Letting Jesus shine through the cracks

I grew up in a Dutch immigrant family.  When I was born, my family had been in Canada for only two years, and during the early years of my childhood, the Dutch identity was quite strong.  I grew up speaking Dutch, though by the time I went to school, English had become predominant in our home.  But the differences went deeper than language.  Not that I realized this at the time – young children don’t reflect on how their family operates, they just accept it as the way the world is – but looking back, I realize that even though we were light-skinned like all our neighbours, in many ways we were quite different from the other families around us.

One of the times of year when the differences were most evident was in the way we celebrated Advent and Christmas.  Although my family was not particularly devout, during December we had regular times of singing Christmas carols, using an Advent calendar as a worship centre.  The Advent calendar in our home had nothing to do with chocolate.  It was made of coloured cardboard (bristolboard) with a wax paper backing, and consisted of a Bethlehem scene, showing the shepherds on a hillside overlooking the town, with a dark blue sky full of stars.  The stars were cutouts, so that at the beginning of Advent there were no stars in the sky, and then on each day of Advent another cutout piece would be removed and another star would appear.  There were larger stars for the four Sundays of Advent, and the largest one of all – situated right over the stable in the Bethlehem scene – was reserved for Christmas Eve.  In the evenings, the family would gather around the Advent calendar, the youngest child would remove another star from the sky, an older child would light a candle behind the calendar, we would turn out most of the lights, and the light from the candle would shine through the wax paper backing in the places where the cutout stars had been removed.  We would then sing a few Christmas carols by candlelight.   We did this most evenings during Advent, culminating in a special family Christmas Eve service of readings and carols.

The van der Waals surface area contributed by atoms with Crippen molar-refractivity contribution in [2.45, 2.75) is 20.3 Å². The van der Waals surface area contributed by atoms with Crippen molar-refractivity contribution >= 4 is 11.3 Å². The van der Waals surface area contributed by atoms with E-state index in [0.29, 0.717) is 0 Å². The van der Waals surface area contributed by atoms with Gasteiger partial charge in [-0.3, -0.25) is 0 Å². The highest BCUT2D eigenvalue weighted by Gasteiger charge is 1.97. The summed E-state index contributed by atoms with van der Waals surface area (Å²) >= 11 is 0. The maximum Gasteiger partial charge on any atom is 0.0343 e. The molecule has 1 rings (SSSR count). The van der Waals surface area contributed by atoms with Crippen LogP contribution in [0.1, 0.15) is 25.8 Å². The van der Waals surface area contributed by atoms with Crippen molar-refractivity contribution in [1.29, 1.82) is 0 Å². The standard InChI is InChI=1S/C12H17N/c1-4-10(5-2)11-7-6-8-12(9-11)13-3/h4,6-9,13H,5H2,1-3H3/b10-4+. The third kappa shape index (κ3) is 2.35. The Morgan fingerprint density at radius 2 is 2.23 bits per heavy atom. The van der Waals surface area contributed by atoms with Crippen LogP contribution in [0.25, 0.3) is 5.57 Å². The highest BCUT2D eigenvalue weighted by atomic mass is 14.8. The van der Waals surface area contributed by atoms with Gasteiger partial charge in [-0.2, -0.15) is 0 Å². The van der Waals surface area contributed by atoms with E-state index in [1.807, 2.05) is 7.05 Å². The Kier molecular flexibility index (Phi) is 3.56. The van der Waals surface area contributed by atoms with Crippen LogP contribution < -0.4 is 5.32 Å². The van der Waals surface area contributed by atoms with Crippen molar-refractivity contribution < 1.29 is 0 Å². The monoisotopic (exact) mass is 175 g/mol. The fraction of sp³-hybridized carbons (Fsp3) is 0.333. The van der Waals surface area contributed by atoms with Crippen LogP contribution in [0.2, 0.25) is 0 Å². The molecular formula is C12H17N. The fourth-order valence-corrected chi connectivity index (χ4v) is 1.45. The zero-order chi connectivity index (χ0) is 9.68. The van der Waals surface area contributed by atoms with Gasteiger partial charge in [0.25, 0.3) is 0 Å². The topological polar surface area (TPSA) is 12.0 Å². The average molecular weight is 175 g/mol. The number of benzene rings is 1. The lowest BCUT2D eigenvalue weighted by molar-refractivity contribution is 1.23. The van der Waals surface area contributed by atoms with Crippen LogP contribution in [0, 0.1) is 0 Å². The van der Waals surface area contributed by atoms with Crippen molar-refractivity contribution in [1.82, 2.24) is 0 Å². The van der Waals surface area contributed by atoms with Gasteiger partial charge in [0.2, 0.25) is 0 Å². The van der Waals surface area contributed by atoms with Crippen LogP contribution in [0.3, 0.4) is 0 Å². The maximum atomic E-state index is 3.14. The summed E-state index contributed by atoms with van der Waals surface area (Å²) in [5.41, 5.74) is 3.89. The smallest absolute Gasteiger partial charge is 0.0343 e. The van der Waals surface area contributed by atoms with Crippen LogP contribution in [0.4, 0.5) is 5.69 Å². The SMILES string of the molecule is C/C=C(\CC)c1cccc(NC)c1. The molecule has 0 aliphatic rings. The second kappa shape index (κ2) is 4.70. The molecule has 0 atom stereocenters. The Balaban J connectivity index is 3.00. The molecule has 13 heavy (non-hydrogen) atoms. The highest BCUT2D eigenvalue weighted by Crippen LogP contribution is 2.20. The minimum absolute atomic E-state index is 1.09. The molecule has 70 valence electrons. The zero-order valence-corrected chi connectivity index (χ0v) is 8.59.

As a young child, I didn’t fully understand why we were doing this, but I used to find it tremendously exciting.  The beauty of this observance awakened a sense of wonder in me, and a simple understanding of the gospel message was planted in my heart through the Christmas carols – some in Dutch and some in English.  Of all the Christmas customs that I grew up with, this is one that I have been able to pass on to my children.  Marion and I have had an Advent calendar in our home for years, and when our children were growing up our family, too, used it as a focus for family worship every December.